Sunday, November 21, 2010

Cheking-in From New Delhi....

I'll have to wait to tell the story of our first day of vacation....the cancelled flight, the mad dash to catch a plane...missing it...and then booking another last-minute flight on another airline.  The travel-agency staff was adaptable and fully on top of the day ended up just perfect!  Delhi/New Delhi - and the hotel we are staying at - The Hotel Shangri-La Eros - simply incredible.  The is truly a world-class capital city...a cool blend of new and old.  No doubt that the British were here...the presidential palace, the parliament building, the government buildings...all built-to-last by the Brits.  We'll have some pics up on Facebook when we get back....unless I figure out how to upload them from Amy Suzanne's computer.  Upper-left is a photo thefamous wonder trhat we toured called  Humayun's Tomb.  In the meantime....more sightseeing in Old Delhi today...the afternoon is free to do what we want...then off to Jaipur, Rajasthan, by car, tomorrow!!

Friday, November 19, 2010

Leaving for our first Indian vacation tomorrow....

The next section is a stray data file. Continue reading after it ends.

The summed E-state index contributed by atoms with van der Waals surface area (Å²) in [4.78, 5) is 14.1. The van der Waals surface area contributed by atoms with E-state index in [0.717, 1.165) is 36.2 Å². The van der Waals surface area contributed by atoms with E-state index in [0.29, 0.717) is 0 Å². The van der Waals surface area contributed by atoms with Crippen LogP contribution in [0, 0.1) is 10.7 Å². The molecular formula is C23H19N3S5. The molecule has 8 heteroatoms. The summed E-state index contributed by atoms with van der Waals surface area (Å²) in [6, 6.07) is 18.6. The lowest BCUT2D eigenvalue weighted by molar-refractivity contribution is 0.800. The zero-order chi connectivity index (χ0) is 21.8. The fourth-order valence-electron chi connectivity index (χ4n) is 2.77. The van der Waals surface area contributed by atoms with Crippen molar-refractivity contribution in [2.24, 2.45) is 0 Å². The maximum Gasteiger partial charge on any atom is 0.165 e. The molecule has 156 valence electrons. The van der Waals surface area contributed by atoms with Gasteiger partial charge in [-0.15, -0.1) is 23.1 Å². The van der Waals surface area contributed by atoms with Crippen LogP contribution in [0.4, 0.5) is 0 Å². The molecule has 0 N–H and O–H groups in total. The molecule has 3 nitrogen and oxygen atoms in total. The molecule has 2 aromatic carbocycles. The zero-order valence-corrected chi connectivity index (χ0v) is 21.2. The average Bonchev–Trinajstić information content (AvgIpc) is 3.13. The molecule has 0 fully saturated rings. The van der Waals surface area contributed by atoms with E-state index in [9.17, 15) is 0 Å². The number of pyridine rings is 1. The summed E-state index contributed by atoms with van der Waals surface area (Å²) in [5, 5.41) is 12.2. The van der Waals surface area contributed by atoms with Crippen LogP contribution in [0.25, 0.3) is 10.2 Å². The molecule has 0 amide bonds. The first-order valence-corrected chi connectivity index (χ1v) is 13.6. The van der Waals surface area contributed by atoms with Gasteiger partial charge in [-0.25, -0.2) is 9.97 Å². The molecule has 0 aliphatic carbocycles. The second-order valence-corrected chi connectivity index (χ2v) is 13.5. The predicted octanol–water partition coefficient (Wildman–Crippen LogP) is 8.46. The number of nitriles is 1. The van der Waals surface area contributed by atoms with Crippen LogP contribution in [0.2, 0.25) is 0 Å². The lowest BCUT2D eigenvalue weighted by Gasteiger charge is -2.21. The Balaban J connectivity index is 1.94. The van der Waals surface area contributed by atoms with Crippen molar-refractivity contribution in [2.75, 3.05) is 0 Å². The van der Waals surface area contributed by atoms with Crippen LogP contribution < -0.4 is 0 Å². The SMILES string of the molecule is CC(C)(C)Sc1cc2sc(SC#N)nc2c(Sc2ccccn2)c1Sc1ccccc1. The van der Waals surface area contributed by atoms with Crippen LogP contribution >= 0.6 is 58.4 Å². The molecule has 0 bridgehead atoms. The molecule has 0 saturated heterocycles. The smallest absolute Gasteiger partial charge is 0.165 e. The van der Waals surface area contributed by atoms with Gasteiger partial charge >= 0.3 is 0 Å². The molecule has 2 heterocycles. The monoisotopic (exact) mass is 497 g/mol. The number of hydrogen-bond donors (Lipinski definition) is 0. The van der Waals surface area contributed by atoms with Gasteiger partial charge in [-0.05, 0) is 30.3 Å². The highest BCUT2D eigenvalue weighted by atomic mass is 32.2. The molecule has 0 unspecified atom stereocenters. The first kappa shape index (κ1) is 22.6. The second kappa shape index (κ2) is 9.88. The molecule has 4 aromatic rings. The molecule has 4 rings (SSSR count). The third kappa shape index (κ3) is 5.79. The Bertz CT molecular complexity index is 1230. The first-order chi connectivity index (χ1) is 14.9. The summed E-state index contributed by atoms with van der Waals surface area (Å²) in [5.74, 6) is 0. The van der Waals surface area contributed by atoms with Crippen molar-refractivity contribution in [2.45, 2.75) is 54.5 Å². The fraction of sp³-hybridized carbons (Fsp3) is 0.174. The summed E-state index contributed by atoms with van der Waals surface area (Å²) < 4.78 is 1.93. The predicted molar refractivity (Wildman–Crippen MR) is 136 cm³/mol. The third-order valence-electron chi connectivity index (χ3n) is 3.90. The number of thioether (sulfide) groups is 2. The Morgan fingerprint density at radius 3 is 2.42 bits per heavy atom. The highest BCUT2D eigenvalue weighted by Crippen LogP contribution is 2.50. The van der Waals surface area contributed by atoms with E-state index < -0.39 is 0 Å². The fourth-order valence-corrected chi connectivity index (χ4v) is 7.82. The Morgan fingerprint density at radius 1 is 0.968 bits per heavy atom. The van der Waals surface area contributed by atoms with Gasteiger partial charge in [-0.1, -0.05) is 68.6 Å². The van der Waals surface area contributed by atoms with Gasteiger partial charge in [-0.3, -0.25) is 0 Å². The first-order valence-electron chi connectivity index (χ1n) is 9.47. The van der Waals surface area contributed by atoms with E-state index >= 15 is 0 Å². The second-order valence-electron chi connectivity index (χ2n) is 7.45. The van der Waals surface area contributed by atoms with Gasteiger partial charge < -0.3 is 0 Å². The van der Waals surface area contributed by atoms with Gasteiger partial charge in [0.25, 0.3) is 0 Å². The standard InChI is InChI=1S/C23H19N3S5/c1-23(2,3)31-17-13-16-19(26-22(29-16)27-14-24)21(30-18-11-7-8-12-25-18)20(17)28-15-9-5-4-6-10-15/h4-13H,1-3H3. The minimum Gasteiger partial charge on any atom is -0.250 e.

Hi, everyone!!  Today we are preparing for our first Indian vacation!!  Beloved the Lhasa Apso will be getting a haircut at Paw Prints in Begumpet - then...tonight after she gets off of work (she's teaching a class all day!)... A. Suzanne and I finally begin packing for our FIRST Indian vacation together.  Actually, to be completely honest...this is our first REAL vacation together in almost 13-years!!  We have never been away on a true vacation (at least one that did not involve some sort of horse-show or Deloitte function!!) since we met each other in 1998!!  Amy, of course, has shown horses all over the country and taken me along, and, thanks to my wonderful wife, I've had the incredible opportunity to golf in Scotland and my yearly Highland Tinkers Triathlon trips.... but it seems we've never been able to "pull the trigger" on just packing our bags and going someplace just for us!!  We go to the Bay Area to be with family for the holidays every other year....but - building and running the mission of St. Barnabas the Apostle (the website is still up for some reason, even though we've been closed now for over a year!!) made it so taking a vacation was next to impossible.  Now that I'm in "semi-retirement" (Priests never really "retire" - hopefully they die at the altar at a ripe old age!) - it's time we started looking after ourselves a - here we go!!